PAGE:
Latin America will be in the spotlight next week as the International Monetary Fund
Lima - AFP
After a decade of strong economic growth, Latin America and especially its powerhouse Brazil are sputtering, a symbol of the slowdown in emerging markets worldwide as commodity prices slide.
The region will be in the spotlight next week as the International Monetary Fund and World Bank hold their annual meetings in Lima, Peru bringing together finance ministers and central bank chiefs from around the world.
They will discuss a global economy that is stuck in a rut and badly missing the emerging markets boom that salvaged world growth during the 2008-2009 crisis.
With the exception of India, the emerging markets are now struggling, led on a downward plunge by long-time growth engine China.
Latin America, where some 56 million people exited poverty during a "golden decade" of growth, has been hit hard by the slowdown.
"Latin America is arriving (to the meetings) in a vulnerable, delicate situation," said Peruvian economist Jorge Gonzalez Izquierdo, the country's former labor minister.
"An economic slowdown, rising inflation and increasing currency devaluation, with the risk of people returning to poverty and a vulnerable middle class."
The IMF's new global growth forecast, which it will publish Tuesday, and a statement from the G20 finance ministers Friday will likely reflect the reigning pessimism on emerging markets.
In Latin America, the poster child for the downward trend is Brazil, the region's largest economy and the world's seventh, which has gone from emerging giant to basket case in five years.
The country entered recession in the second quarter and recently had its credit rating downgraded to junk status by Standard & Poor's.
Brazil has relied too heavily on iron ore, soybeans, oil and other commodities to drive its growth, failing to diversify or save for a rainy day, critics say.
Now that a slowing China's demand for commodities has fallen, the 7.5-percent growth Brazil's economy posted in 2010 has collapsed into a contraction that the government says could last through 2016, becoming the longest recession since 1931.
It is not alone in the region.
Latin America has long relied on its natural resources to drive growth, cycling from boom to bust as global prices fluctuate.
"Latin America's greatest problem is that when it has the means it doesn't do much with them. The countries in the region only act when they're in crisis," said economist Pedro Tuesta, a Latin America specialist at Washington-based consultancy 4CAST.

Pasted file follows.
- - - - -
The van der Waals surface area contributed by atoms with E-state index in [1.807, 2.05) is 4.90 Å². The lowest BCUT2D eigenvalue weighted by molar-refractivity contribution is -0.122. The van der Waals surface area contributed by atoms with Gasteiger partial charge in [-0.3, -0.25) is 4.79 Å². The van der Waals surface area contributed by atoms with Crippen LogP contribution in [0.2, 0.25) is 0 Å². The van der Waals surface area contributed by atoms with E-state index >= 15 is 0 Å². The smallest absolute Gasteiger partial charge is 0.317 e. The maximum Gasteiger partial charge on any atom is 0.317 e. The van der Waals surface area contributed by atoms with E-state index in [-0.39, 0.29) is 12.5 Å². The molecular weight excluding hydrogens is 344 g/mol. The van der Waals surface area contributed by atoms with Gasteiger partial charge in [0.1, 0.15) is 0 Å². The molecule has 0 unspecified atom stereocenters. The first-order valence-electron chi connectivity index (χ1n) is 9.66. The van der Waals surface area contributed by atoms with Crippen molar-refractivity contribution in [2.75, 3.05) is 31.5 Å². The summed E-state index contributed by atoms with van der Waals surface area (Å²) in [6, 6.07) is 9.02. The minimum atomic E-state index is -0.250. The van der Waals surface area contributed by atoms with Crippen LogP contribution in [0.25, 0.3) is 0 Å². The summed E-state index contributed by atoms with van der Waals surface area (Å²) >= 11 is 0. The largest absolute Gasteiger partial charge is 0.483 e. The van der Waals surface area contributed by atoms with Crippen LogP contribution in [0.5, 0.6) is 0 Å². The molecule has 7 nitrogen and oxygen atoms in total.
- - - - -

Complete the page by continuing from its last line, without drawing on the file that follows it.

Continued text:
- Worst in six years -
Latin America's growth will come in at 0.5 percent this year, its lowest in six years, led by contractions of 1.5 percent in Brazil and 5.5 percent in Venezuela, predicts the Economic Commission for Latin America and the Caribbean, a United Nations panel.
"Smaller economies in the region like Peru, Colombia and Chile are more resilient, but not immune, because they are slowing and are also dependent on commodities," said Alberto Ramos, Latin America research chief at Goldman Sachs.
Chile, the world's top copper producer, is particularly exposed to the slowdown in China, the destination for 25 percent of its copper output.
With the region in slowdown and the United States poised to raise interest rates for the first time since 2006, Latin American currencies have taken a beating in recent months, making imports more expensive and fueling inflation.
The worst case is Venezuela, which has not published its official inflation statistics in months, but where experts say the annual figure is likely more than 100 percent, which would be the highest in the world.
Venezuela, which holds the world's largest proven oil reserves, has been devastated by crude prices that have plunged from around $120 a barrel in June last year to less than $50 now.
Other Latin American oil producers like Mexico, Colombia and Ecuador are also being pummeled.
The region "needs to launch a transition toward a new growth model that depends less on commodities and more on other sectors of the economy, such as productivity and investment," said Alejandro Werner, director of the IMF's Western Hemisphere department.